radiation appointments. that's when elena, 13-year-old cancer survivor from new york, stepped in. >> i know cancer. it's hard enough to deal with. i experienced it myself. but i experienced it with the comfort of my family, in that hospital, with lots of experienced doctors. i can't imagine having to deal with it in the basement of your own home. >> elena and her family flew marc and his family to new york, got them a safe place to stay, and set up with a team of doctors, and they are hopeful that marc will be able to start treatment soon. the covid vaccine for kids has been found to be less effective against omicron than delta. that's according to a new study in the new england journal of medicine. still, it did protect against severe illness from both variants. researchers found that vaccinations of 5 to 11-year-olds reduced hospitalizations by more than two-thirds during the omicron surge. they also found it reduced hospitalizations in kids 12 to 18. today is international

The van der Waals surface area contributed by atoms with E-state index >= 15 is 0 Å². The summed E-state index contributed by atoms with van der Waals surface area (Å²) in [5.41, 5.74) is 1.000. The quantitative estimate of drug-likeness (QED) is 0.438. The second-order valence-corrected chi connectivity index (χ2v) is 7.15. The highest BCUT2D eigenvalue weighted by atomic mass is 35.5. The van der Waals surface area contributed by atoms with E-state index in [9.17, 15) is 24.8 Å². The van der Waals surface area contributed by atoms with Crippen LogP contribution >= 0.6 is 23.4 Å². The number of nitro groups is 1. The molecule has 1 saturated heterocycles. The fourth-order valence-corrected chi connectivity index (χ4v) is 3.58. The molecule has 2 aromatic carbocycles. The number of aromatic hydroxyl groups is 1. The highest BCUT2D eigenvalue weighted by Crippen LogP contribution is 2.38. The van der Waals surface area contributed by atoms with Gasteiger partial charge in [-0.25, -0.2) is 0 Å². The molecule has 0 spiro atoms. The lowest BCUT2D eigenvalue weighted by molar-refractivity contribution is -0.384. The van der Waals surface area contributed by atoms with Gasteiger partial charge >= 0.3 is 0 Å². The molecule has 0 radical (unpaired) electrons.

transgender day of visibility. it's a day dedicated to celebrating the accomplishments of transgender people while raising awareness of the work that still needs to be done for the community. today several lgbtq organizations put together an event in san francisco to bring members of the trans community together. organizers say today's event is a celebration that should be happening every day. >> you are not alone. and today and every day, we see you, we uplift you, we stand with you. those folks who are not trans and watching this, i would like to tell you to check in on a trans person. with what is transpires in this country, san francisco and the san francisco bay area as a whole needs to stand as a classic example of trans affirmation and trans inclusion and safe spaces for trans people. here is a look at the white house where the biden administration invited oakland resident and "jeopardy!" champ